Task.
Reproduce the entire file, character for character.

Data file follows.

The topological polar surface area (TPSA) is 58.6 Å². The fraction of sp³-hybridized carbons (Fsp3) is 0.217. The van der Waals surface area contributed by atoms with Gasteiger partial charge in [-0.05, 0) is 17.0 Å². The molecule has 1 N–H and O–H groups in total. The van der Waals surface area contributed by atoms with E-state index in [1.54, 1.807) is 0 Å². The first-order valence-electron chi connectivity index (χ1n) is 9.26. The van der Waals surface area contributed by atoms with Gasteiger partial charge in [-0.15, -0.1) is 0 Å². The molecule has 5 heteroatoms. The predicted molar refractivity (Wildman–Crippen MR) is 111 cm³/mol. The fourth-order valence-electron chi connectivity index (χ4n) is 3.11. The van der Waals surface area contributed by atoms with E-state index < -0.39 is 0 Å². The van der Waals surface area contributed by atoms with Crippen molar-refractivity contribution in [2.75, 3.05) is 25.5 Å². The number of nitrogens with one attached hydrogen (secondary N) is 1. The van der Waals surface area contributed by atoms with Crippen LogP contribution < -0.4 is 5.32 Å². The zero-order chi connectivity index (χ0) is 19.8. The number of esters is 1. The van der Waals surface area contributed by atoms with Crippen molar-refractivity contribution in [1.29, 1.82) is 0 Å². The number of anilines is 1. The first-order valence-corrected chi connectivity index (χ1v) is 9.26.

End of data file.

The topological polar surface area (TPSA) is 58.6 Å². The fraction of sp³-hybridized carbons (Fsp3) is 0.217. The van der Waals surface area contributed by atoms with Gasteiger partial charge in [-0.05, 0) is 17.0 Å². The molecule has 1 N–H and O–H groups in total. The van der Waals surface area contributed by atoms with E-state index in [1.54, 1.807) is 0 Å². The first-order valence-electron chi connectivity index (χ1n) is 9.26. The van der Waals surface area contributed by atoms with Gasteiger partial charge in [-0.15, -0.1) is 0 Å². The molecule has 5 heteroatoms. The predicted molar refractivity (Wildman–Crippen MR) is 111 cm³/mol. The fourth-order valence-electron chi connectivity index (χ4n) is 3.11. The van der Waals surface area contributed by atoms with E-state index < -0.39 is 0 Å². The van der Waals surface area contributed by atoms with Crippen molar-refractivity contribution in [2.75, 3.05) is 25.5 Å². The number of nitrogens with one attached hydrogen (secondary N) is 1. The van der Waals surface area contributed by atoms with Crippen LogP contribution < -0.4 is 5.32 Å². The zero-order chi connectivity index (χ0) is 19.8. The number of esters is 1. The van der Waals surface area contributed by atoms with Crippen molar-refractivity contribution in [1.29, 1.82) is 0 Å². The number of anilines is 1. The first-order valence-corrected chi connectivity index (χ1v) is 9.26.